It’s sad when the word “terminate” is a euphemism; it’s so ominous in itself. But in this case it’s a gentler phrase for what they really mean. What they really mean, standing in the Starbucks line or on the light rail or over my cell phone, is “You’ll probably kill this child if he is disabled, right?” Asked by a co-worker in a more casual tone than I recently heard her discuss euthanizing her dog. Asked by a friend, who knows my brother is disabled, as if asking what color the nursery will be in the event I don’t decide to play God. Asked by any number of good, decent, nice people who you wouldn’t expect to pass a death sentence just because someone is disabled. Even asked by legislators charged with promoting justice and doctors whose “care” should include a reminder that panic is not a basis for decision-making.

This question and its tone, its prevalence, unearth the roots of discrimination against disabled people: that truthfully, those asking would be okay with it if such people weren’t allowed to live at all. For the sake of everyone’s comfort I won’t get hysterical and make genocide comparisons. But please, don’t assume this question won’t offend me. For it very much does.

This Thursday Is Blog Against Disablism Day.

Check it: May 1, 2008 is Blog Against Disablism Day.  A whole mess of blogs will be discussing discrimination against disabled folks, from political, social, moral, personal and any other perspectives people want.  Count me in!! 

A Little Like Moses At The Red Sea.

There are many things I’m not proud of, like my love of Jimmy Buffet and the fact that I’m a teeny bit interested in Sex And The City. Among that list you could also find a category of behaviors labeled “I’m sometimes not above using challenges to my advantage.” Even other people’s challenges; I’ve used my disabled brother’s handicapped placard for a better parking spot in the summer heat (but only when he was present, of course!). Last night, this particular vice came out in a new way. My after-work bus was completely full. Weighted down with a heavy bag, my spare sneakers, and a book, suffering not-so-sensible pumps and a growing 4.5 months pregnant body, I tried something new.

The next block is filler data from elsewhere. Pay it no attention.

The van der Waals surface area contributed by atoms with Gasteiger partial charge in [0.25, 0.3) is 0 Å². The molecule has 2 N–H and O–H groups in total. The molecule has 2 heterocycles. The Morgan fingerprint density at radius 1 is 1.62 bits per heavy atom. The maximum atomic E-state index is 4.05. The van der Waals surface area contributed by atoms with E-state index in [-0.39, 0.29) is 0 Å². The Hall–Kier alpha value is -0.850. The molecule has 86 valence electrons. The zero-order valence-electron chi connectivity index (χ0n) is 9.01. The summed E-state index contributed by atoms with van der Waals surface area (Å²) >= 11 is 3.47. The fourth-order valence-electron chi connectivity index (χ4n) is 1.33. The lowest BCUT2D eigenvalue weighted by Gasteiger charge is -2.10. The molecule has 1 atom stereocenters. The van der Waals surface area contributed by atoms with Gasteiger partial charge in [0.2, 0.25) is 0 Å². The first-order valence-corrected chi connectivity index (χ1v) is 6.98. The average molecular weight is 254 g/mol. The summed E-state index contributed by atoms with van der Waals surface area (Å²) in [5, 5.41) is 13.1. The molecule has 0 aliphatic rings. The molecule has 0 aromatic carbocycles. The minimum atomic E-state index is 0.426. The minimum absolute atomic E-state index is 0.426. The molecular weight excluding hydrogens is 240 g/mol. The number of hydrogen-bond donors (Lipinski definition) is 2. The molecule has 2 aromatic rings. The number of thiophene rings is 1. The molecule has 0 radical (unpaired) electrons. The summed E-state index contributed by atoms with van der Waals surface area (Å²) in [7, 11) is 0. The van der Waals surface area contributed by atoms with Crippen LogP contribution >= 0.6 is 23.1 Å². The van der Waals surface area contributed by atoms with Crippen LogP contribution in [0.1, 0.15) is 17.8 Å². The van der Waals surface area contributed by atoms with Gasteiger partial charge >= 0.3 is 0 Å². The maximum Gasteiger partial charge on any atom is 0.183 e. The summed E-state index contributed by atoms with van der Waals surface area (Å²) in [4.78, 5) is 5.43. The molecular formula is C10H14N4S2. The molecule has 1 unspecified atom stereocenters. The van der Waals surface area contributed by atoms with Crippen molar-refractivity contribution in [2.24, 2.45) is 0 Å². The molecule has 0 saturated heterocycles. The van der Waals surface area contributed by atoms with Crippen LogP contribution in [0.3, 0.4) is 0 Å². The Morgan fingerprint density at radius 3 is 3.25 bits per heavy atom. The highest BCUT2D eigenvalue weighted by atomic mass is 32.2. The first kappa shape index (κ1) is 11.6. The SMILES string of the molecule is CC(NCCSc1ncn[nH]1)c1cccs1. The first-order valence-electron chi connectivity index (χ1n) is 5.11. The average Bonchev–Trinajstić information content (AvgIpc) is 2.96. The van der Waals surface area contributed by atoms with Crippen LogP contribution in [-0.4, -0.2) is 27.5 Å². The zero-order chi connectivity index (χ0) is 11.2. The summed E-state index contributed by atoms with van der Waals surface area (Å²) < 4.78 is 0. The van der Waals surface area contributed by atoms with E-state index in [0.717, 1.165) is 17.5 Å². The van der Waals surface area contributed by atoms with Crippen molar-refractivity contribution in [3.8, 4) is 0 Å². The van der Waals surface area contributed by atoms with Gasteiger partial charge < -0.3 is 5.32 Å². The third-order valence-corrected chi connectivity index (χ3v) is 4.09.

I leaned back, made a face like it was Ellis Island circa 1905, rubbed my stomach and slightly waddled. And BAM!! Just like that 3, yes 3, men got out of their seats and offered them to me. One even walked from the back of the bus to tell me he had done so. I’ve never had the kind of sex appeal that could make this happen, so it was awesome in every way. And yes, I took a seat. Thanks fellas!!

You’re Once, Twice, Three Times A Brawler.

I think I forgot to send one or two thank-you notes after our wedding five years ago, but now I don’t feel like we were such bad newlyweds afterall.  Excerpts from FoxNews.com after the jump: Read the rest of this entry »

Parenting Lesson Numero Uno

Friday Baby Daddy and I splurged on a pizza. A very large pizza. The rationale being there would be leftovers the next day, when Baby Daddy would be painting the nursery and would surely deserve some pizza. However, it appears Bambino had a different idea. For as soon as I started in on my first slice, I began to feel the most dramatic baby movements I’ve felt to date. “The baby must love pizza!!!” I concluded, reaching for a second slice. “That’s my child,” my Italian-American hubby gleefully noted. Caught up in the excitement, I ate half the pizza.

Moments later I began to question that decision. By then, the wonderful baby movements had been replaced by the worst heartburn I have ever experienced, and a very real fear that we would soon revisit the pizza in a significantly less appetizing form. And so was learned a valuable lesson: baby shouldn’t get everything baby wants. Overall, I’d say that was worth it. Otherwise 16 years from now the heartburn could be a lot worse!!!